Vegetable Garden Mulch: How To Use Mulch In The Garden

Let’s face it. Garden mulch plays a significant role in the vegetable garden. But what mulch should you use in the garden?

Before narrowing down the type of mulch to use, let’s understand the difference between two terms that confuses many gardeners: Mulch and Compost.

For many gardeners differentiating between compost and mulch becomes a blurry area. Many gardeners use compost as a mulch. However, you SHOULD NOT!

vegetable garden mulch

 

Humus, popularly known as finished compost, acts as the basis of the organic garden as it improves the soil structure and quality.

For example, adding compost to sandy soil will improve its ability to retain more moisture while adding compost to clay soil helps increase drainage.

Compost can be defined as decomposed organic matter full of beneficial microorganism that enriches the soil.

The Difference Between Mulch and Compost

What’s the major difference between mulch and compost? Vegetable garden mulch protects soil by regulating soil temperature, weed control, conserving moisture, and improving water penetration. Compost provides nutrients to your soil and feeds the soil.

Simply put:

Mulch Protects The Soil – Compost Feeds The Soil

Misconceptions in the Application of Compost

Many gardeners use compost alone as mulch. While it might look logical, the fact is, the compost will sink into the soil quite rapidly.

When applying compost, many spread a small layer, about an inch, and cover it with a bigger layer of natural mulch (two inches of mulch) composted of paper, wood chips, dry grass clippings, straw, or plastic mulch.

A majority fail to use bigger layers of natural mulch and compost as they fear that the bulkiness of the mulch prevents water from reaching the vegetable’s roots.

However, this is not true. Even with drip irrigation, the water trickles down and eventually reaches the roots. In fact, only the rate of evaporation changes. The bigger the layer of mulch, the slower the evaporation rate.

Garden Mulches & Mulch Types

Two types of mulch exist; organic mulch and non-organic mulch

Organic mulch refers to the mulch made from plant matter while non-organic mulch refers to  mulch made from other materials such as plastic.

Let’s focus on non-organic mulch, in particular, plastic mulch.

Why Should You Use Plastic Mulch?

Plastic mulch functions as an effective weed barrier and can effectively work in vegetable garden. For example, when used when growing strawberry plants which make weeding difficult or in the vegetable garden as plants with large leaves often conceal weeds.

When applying plastic mulch, it goes on top of the irrigation pipes or drip. Otherwise, the plastic  blocks the water flow to the soil.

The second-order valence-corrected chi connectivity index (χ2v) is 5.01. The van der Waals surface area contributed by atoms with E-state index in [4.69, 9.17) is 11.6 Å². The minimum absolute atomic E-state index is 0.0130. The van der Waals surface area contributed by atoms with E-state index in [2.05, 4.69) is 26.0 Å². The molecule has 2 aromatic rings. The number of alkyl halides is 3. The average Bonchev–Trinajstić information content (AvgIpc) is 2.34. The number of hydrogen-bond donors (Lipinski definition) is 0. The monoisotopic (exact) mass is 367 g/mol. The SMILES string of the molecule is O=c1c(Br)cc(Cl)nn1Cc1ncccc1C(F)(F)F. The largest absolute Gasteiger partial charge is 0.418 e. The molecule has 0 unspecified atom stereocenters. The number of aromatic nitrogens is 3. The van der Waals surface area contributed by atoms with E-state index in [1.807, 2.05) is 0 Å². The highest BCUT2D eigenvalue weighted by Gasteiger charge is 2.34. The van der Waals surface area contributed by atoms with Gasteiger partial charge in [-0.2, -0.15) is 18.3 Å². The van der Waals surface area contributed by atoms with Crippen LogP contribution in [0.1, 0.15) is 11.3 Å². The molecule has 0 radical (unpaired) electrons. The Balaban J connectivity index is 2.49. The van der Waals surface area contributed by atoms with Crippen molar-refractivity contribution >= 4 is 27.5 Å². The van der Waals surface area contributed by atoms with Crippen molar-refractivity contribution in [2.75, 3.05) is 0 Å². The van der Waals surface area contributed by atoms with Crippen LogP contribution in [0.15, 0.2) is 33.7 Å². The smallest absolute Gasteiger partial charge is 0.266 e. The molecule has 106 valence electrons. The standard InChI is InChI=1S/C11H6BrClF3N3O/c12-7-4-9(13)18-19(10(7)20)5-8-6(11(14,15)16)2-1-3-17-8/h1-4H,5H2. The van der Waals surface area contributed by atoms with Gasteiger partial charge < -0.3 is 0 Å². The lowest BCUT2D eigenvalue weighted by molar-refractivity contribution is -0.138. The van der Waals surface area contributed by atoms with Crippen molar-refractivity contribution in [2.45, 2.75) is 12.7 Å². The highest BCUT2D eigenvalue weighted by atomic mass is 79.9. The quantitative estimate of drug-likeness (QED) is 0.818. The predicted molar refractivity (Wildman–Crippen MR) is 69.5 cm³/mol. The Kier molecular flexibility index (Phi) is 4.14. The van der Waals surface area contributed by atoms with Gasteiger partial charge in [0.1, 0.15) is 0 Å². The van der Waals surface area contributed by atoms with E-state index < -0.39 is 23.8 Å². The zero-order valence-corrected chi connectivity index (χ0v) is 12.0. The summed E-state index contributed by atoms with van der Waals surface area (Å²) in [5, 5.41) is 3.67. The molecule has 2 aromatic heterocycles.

Plastic mulch works as a weed block and comes in a variety of colors, each color suited to different plants.

Related ReadingPro’s & Con’s Of Using Plastic Sheeting In The Garden

Common Plastic Mulch Colors and The Plants Suited For These Colors

Red Plastic Mulch

Plants that thrive using red plastic mulch include tomatoes, strawberries, and eggplants. It’s been reported that tomatoes and eggplants increase their yields by 12% with red mulch. If you cannot apply mulch to your tomato garden, you can try the red plastic Tomato Crater.

Silver Plastic Mulch

Silver mulch reflects well on certain veggies. Use it in a pepper garden. According to research conducted by Pennsylvania State University Extension, using silver mulch film with your peppers can boost yields and size by 20%.

Silver mulch is also known to be a good repellent for aphids.

Black Plastic Mulch

Potatoes do well with all the mulch colors, but yield maximally with black plastic mulch.

If you grow onions, use all the above-colored mulches.

The Don’ts Of Garden Mulching

One common mistake among many US gardeners make when mulching is heaping mulch around tree trunks. Putting mounds of mulch around the tree trunks can create excess moisture and lead to fungal diseases.

#1 – Therefore, when mulching, keep it away from the tree trunk. To be precise, keep mulch at least six inches away from the tree trunks and not more than two inches deep.

#2 – When mulching around vegetables, keep mulch 1-2 inches away from the stems of soft fruits and vegetables.

The Bottom Line

Mulching enables you to grow crops safely and healthy. Besides, it saves the hassle of watering and weeding, it prevents rapid evaporation of water from the soil and frequent emergence of weeds. Therefore, get out there and mulch!

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